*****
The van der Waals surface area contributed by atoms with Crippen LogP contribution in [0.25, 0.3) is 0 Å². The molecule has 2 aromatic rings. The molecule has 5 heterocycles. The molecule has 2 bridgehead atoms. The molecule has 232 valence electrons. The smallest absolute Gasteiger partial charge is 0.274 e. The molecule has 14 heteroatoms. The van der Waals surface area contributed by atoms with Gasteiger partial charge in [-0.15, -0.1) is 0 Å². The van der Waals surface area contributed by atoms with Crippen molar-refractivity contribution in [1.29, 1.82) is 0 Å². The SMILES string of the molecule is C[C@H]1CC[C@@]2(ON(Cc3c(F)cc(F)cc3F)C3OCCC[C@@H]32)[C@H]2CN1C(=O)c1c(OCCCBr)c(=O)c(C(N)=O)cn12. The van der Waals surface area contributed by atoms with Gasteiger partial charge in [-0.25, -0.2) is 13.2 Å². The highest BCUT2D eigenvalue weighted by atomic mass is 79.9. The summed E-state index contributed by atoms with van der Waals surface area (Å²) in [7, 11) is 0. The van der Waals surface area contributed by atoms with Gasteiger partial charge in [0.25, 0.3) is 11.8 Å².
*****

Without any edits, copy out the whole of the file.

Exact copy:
The van der Waals surface area contributed by atoms with Crippen LogP contribution in [0.25, 0.3) is 0 Å². The molecule has 2 aromatic rings. The molecule has 5 heterocycles. The molecule has 2 bridgehead atoms. The molecule has 232 valence electrons. The smallest absolute Gasteiger partial charge is 0.274 e. The molecule has 14 heteroatoms. The van der Waals surface area contributed by atoms with Gasteiger partial charge in [-0.15, -0.1) is 0 Å². The van der Waals surface area contributed by atoms with Crippen molar-refractivity contribution in [1.29, 1.82) is 0 Å². The SMILES string of the molecule is C[C@H]1CC[C@@]2(ON(Cc3c(F)cc(F)cc3F)C3OCCC[C@@H]32)[C@H]2CN1C(=O)c1c(OCCCBr)c(=O)c(C(N)=O)cn12. The van der Waals surface area contributed by atoms with Gasteiger partial charge in [-0.25, -0.2) is 13.2 Å². The highest BCUT2D eigenvalue weighted by atomic mass is 79.9. The summed E-state index contributed by atoms with van der Waals surface area (Å²) in [7, 11) is 0. The van der Waals surface area contributed by atoms with Gasteiger partial charge in [0.25, 0.3) is 11.8 Å².